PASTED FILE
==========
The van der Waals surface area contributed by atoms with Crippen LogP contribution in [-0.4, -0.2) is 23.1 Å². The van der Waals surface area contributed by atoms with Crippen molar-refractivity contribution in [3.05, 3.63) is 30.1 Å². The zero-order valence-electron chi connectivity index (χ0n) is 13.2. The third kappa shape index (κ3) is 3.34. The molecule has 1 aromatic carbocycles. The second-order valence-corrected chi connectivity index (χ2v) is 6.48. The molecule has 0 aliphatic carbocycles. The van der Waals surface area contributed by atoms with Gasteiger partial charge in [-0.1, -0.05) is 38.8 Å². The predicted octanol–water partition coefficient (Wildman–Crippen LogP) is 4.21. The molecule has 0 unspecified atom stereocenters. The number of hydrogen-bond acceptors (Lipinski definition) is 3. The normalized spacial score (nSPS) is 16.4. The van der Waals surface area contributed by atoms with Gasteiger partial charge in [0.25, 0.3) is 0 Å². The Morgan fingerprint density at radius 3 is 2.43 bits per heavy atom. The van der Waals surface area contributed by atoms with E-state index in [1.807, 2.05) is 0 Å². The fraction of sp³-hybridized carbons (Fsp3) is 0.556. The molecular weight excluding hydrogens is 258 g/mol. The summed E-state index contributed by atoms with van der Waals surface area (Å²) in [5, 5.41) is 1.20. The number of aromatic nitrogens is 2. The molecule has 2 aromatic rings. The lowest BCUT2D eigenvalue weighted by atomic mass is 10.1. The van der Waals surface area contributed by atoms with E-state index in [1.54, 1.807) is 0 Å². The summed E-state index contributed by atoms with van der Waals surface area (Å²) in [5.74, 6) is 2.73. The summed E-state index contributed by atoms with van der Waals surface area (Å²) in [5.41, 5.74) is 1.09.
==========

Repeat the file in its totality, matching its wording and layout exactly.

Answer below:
The van der Waals surface area contributed by atoms with Crippen LogP contribution in [-0.4, -0.2) is 23.1 Å². The van der Waals surface area contributed by atoms with Crippen molar-refractivity contribution in [3.05, 3.63) is 30.1 Å². The zero-order valence-electron chi connectivity index (χ0n) is 13.2. The third kappa shape index (κ3) is 3.34. The molecule has 1 aromatic carbocycles. The second-order valence-corrected chi connectivity index (χ2v) is 6.48. The molecule has 0 aliphatic carbocycles. The van der Waals surface area contributed by atoms with Gasteiger partial charge in [-0.1, -0.05) is 38.8 Å². The predicted octanol–water partition coefficient (Wildman–Crippen LogP) is 4.21. The molecule has 0 unspecified atom stereocenters. The number of hydrogen-bond acceptors (Lipinski definition) is 3. The normalized spacial score (nSPS) is 16.4. The van der Waals surface area contributed by atoms with Gasteiger partial charge in [0.25, 0.3) is 0 Å². The Morgan fingerprint density at radius 3 is 2.43 bits per heavy atom. The van der Waals surface area contributed by atoms with E-state index in [1.807, 2.05) is 0 Å². The fraction of sp³-hybridized carbons (Fsp3) is 0.556. The molecular weight excluding hydrogens is 258 g/mol. The summed E-state index contributed by atoms with van der Waals surface area (Å²) in [5, 5.41) is 1.20. The number of aromatic nitrogens is 2. The molecule has 2 aromatic rings. The lowest BCUT2D eigenvalue weighted by atomic mass is 10.1. The van der Waals surface area contributed by atoms with E-state index in [1.54, 1.807) is 0 Å². The summed E-state index contributed by atoms with van der Waals surface area (Å²) in [5.74, 6) is 2.73. The summed E-state index contributed by atoms with van der Waals surface area (Å²) in [5.41, 5.74) is 1.09.